Daily Archive: 04/03/2013

Apr 03 2013

Hear, hear.

Brittney Griner Deserves A Real NBA Tryout, Not A Publicity Stunt

By Travis Waldron, ThinkProgress

Apr 3, 2013 at 4:54 pm

Dallas Mavericks owner Mark Cuban told ESPN this morning that his team would consider drafting Brittney Griner, the 6-foot-8 standout for Baylor University’s women’s basketball team, in the second round of June’s NBA Draft.

“If she is the best on the board, I will take her,” Cuban told ESPN’s Tim McMahon Tuesday night. “I’ve thought about it. I’ve thought about it already. Would I do it? Right now, I’d lean toward yes, just to see if she can do it. You never know unless you give somebody a chance, and it’s not like the likelihood of any late-50s draft pick has a good chance of making it.”



That chance, however, should be a real one, not a publicity stunt aimed at selling tickets, as the Jazz selection of Harris admittedly was. The perception of female athletes is already too skewed by an inherently sexist world of sports to give Griner a cynical shot – or worse yet – a cynical spot on the team. Take, for instance, the immediate reaction ESPN received when it promoted Cuban’s comments on Twitter with the hashtag #GrinerNBA.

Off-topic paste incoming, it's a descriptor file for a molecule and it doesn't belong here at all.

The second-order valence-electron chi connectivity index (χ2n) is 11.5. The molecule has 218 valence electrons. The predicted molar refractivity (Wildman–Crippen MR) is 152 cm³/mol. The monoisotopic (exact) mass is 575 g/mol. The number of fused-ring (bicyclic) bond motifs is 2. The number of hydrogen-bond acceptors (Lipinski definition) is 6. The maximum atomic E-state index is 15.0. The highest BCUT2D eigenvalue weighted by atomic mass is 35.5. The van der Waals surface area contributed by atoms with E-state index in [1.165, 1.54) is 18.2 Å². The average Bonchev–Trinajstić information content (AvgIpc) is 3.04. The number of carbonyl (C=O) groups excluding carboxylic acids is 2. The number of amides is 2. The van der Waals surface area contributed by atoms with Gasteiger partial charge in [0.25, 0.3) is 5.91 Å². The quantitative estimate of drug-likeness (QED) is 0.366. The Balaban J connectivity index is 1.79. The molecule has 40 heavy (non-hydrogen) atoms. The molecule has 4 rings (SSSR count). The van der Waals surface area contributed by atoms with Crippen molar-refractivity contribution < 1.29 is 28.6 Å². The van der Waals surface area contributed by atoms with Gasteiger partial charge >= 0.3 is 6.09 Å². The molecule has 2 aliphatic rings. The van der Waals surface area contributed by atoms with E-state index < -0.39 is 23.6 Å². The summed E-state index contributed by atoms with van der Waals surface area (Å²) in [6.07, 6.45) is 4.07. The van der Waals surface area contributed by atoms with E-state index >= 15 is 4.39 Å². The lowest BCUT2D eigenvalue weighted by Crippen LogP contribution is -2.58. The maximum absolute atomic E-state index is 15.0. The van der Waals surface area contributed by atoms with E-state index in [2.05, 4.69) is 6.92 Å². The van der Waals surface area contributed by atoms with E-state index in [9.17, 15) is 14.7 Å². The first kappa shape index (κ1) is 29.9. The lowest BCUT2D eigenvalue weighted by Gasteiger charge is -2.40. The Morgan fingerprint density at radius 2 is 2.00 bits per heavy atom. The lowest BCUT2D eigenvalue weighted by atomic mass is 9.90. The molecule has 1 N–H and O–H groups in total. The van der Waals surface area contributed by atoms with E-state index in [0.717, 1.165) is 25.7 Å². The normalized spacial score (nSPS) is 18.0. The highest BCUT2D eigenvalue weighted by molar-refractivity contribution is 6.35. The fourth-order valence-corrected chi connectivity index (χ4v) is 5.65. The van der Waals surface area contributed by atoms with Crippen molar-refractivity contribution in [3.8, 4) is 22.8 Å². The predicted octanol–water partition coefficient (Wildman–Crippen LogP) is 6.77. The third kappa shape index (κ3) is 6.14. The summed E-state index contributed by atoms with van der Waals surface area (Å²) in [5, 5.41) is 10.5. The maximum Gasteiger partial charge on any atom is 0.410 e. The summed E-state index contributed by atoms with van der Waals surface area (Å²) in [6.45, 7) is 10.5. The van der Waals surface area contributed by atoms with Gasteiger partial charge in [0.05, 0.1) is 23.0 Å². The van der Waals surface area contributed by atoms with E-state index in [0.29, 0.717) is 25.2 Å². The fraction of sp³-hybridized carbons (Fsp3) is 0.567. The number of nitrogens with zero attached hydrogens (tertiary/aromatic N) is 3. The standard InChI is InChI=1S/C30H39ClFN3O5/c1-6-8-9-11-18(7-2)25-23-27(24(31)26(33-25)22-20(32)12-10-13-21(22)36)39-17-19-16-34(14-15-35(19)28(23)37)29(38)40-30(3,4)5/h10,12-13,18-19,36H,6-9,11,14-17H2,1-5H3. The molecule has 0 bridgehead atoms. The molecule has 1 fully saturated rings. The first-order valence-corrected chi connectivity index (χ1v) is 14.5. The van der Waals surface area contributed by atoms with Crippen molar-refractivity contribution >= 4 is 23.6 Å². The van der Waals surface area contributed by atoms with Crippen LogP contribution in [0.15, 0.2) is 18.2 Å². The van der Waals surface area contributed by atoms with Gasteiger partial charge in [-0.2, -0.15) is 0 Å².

The disgusting responses #GrinerNBA received aren’t just aimed at Brittney Griner, though. They’re emblematic of a sports culture, particularly among fans, that simultaneously objectifies the appearances of female athletes and rejects them as incapable athletes. It’s no secret that the bodies of female athletes (and women in general) are objectified in ways that men’s bodies rarely, if ever, are. And women like Griner who don’t fit the “sexy” model are instantly judged as not sufficiently feminine. That helps foster stereotypes of female athletes that create problems in their own sports and drive women and girls not to sports but away from them. It also prevents us from seeing women like Griner as the phenomenal athletes they are, from appreciating their skills and accomplishments as athletic triumphs and not as diminished products because of how they look or because they aren’t playing the men’s game.

That we have so far to go in viewing Griner and other female athletes on their own merits, both as sportswomen and as people, is precisely why her NBA tryout, if it happens, can’t be a cynical stunt. Her success or failure should be based on her merits alone, and if it is, neither Griner nor the NBA will be any worse because of it. Cuban seems sincere. That’s good, because a real chance, no matter success or failure, will continue the fight to slowly break down the barriers and perceptions that face female athletes.